The first round of the housing initiative funds 75 apartment units with fiscal year 2012 money. Funding for a second round, which would support another 60 units, is included in the governor’s proposed budget for fiscal year 2013, and would be supported by an additional $1.5 million. By March 31, 2013, OASAS expects to have 135 family apartments fully operational with ongoing funding of $3,375,000. OASAS expects that there will be additional new funding rounds in coming years. New York’s commitment to funding housing for homeless people with SUDs started in 2006.
The family housing initiative is not time-limited — the state and New York City are committed to continue the program “as long as there is documented community need,” said Rondo. State funds are always subject to the annual budget appropriation process.
The process is “turn-key,” which means that the families will assume the responsibilities of signing a lease and paying the rent with a private landlord, said Rondo.
The supportive housing apartment units are not certified by OASAS; they are not transitional residential treatment “beds.” Rather, the units must have passed Department of Housing and Urban Development (HUD) housing quality standards, said Rondo. All buildings must have a documented Certificate of Occupancy, and the number of occupants per apartment must not exceed HUD standards in terms of ages and gender of children.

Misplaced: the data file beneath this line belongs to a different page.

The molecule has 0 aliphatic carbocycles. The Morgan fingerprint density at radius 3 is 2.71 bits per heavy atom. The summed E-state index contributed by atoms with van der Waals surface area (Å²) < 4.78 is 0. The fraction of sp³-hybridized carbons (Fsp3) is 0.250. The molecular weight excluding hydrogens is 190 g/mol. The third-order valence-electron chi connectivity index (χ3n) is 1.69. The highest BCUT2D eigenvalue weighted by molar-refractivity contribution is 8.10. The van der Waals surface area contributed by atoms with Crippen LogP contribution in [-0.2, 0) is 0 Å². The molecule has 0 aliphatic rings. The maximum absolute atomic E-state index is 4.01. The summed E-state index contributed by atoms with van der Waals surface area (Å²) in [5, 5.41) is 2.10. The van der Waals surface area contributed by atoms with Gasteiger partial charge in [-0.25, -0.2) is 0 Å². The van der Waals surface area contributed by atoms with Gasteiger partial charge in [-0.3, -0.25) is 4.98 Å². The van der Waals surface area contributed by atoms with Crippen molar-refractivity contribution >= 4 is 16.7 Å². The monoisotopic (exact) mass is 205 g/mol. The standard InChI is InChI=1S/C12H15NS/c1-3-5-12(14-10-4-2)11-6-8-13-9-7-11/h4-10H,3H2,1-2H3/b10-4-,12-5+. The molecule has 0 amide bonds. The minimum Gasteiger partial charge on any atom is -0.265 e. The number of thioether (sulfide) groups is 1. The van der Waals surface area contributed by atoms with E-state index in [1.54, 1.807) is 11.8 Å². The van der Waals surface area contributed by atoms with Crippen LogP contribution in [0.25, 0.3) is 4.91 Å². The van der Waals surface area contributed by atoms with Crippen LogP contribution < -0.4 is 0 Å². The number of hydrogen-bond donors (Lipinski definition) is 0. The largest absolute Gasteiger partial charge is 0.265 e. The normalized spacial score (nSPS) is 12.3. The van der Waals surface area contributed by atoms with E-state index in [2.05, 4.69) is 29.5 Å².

Some of the units are “scattershot” in nature, rather than all in the same building, reflecting the challenge of finding a single building in New York City. However, the grantees will find units that are as close together as possible so that families can support one another, said Provet.
The grant will help Odyssey House pay the rent for the 20 apartments as well as hire a case manager, a vocational counselor, and a clinical supervisor, said Provet. He said there is typically no problem with landlords accepting these residents, partly because they know the rent will be paid on time, and because the residents have “good behavior.”
In 2014, when the Affordable Care Act kicks in, OASAS expects that the federal Substance Abuse Prevention and Treatment block grant, which now must be used for treatment, will be committed to OASAS-run supportive housing, said Rondo. “However, it is not clear at this time whether SAMHSA will allow block grant monies to pay for ongoing rental subsidies in addition to paying for the costs of operational staff and support staff,” she said. Block grant funding is not allowed to be used for rental subsidies under current law.
OASAS is aware of the need for supportive housing programs outside of New York City. Currently, the OASAS housing portfolio includes about 200 family apartment units in the balance of the state, with most of them funded primarily through HUD grants that pay for the rental subsidies in combination with OASAS state aid monies that pay for case management and other supportive services in those programs.
“One of the critical elements of helping individuals to maintain their recovery from drug and alcohol addiction is stable housing,” said OASAS Commissioner Arlene Gonzalez-Sanchez in announcing the grants Feb. 13. “This grant provides a great opportunity to help them to rebuild their lives and provide a home for their families.”
The New York City Department of Health and Mental Hygiene will procure the additional units.
The five agencies identified to receive the OASAS awards are:
• Housing+Solutions (10 units in Brooklyn, $250,000)
• Women in Need (20 units in Manhattan, $498,900)
• Palladia (10 units in the Bronx, $250,000)
• Odyssey House (20 units in the Bronx, $499,900)
• BASICS (15 units in the Bronx, $374,925)